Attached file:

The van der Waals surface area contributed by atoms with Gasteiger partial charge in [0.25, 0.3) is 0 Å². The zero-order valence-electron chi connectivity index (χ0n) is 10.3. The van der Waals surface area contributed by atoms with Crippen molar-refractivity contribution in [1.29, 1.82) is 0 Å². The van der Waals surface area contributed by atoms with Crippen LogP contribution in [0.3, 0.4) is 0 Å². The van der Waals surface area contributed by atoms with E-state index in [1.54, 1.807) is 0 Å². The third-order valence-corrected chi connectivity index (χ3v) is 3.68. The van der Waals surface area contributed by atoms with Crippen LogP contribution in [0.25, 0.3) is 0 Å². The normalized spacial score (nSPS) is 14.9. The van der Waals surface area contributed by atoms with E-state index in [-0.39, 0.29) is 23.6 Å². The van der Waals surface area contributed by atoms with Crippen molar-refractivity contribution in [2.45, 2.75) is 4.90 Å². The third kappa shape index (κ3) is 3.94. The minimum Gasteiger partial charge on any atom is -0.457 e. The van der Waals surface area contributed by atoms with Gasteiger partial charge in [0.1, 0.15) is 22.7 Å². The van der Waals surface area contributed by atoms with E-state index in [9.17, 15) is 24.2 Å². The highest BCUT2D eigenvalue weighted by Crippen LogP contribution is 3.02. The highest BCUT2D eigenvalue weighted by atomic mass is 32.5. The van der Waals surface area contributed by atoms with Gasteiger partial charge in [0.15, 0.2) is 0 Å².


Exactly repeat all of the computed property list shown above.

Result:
The van der Waals surface area contributed by atoms with Gasteiger partial charge in [0.25, 0.3) is 0 Å². The zero-order valence-electron chi connectivity index (χ0n) is 10.3. The van der Waals surface area contributed by atoms with Crippen molar-refractivity contribution in [1.29, 1.82) is 0 Å². The van der Waals surface area contributed by atoms with Crippen LogP contribution in [0.3, 0.4) is 0 Å². The van der Waals surface area contributed by atoms with E-state index in [1.54, 1.807) is 0 Å². The third-order valence-corrected chi connectivity index (χ3v) is 3.68. The van der Waals surface area contributed by atoms with Crippen LogP contribution in [0.25, 0.3) is 0 Å². The normalized spacial score (nSPS) is 14.9. The van der Waals surface area contributed by atoms with E-state index in [-0.39, 0.29) is 23.6 Å². The van der Waals surface area contributed by atoms with Crippen molar-refractivity contribution in [2.45, 2.75) is 4.90 Å². The third kappa shape index (κ3) is 3.94. The minimum Gasteiger partial charge on any atom is -0.457 e. The van der Waals surface area contributed by atoms with Gasteiger partial charge in [0.1, 0.15) is 22.7 Å². The van der Waals surface area contributed by atoms with E-state index in [9.17, 15) is 24.2 Å². The highest BCUT2D eigenvalue weighted by Crippen LogP contribution is 3.02. The highest BCUT2D eigenvalue weighted by atomic mass is 32.5. The van der Waals surface area contributed by atoms with Gasteiger partial charge in [0.15, 0.2) is 0 Å².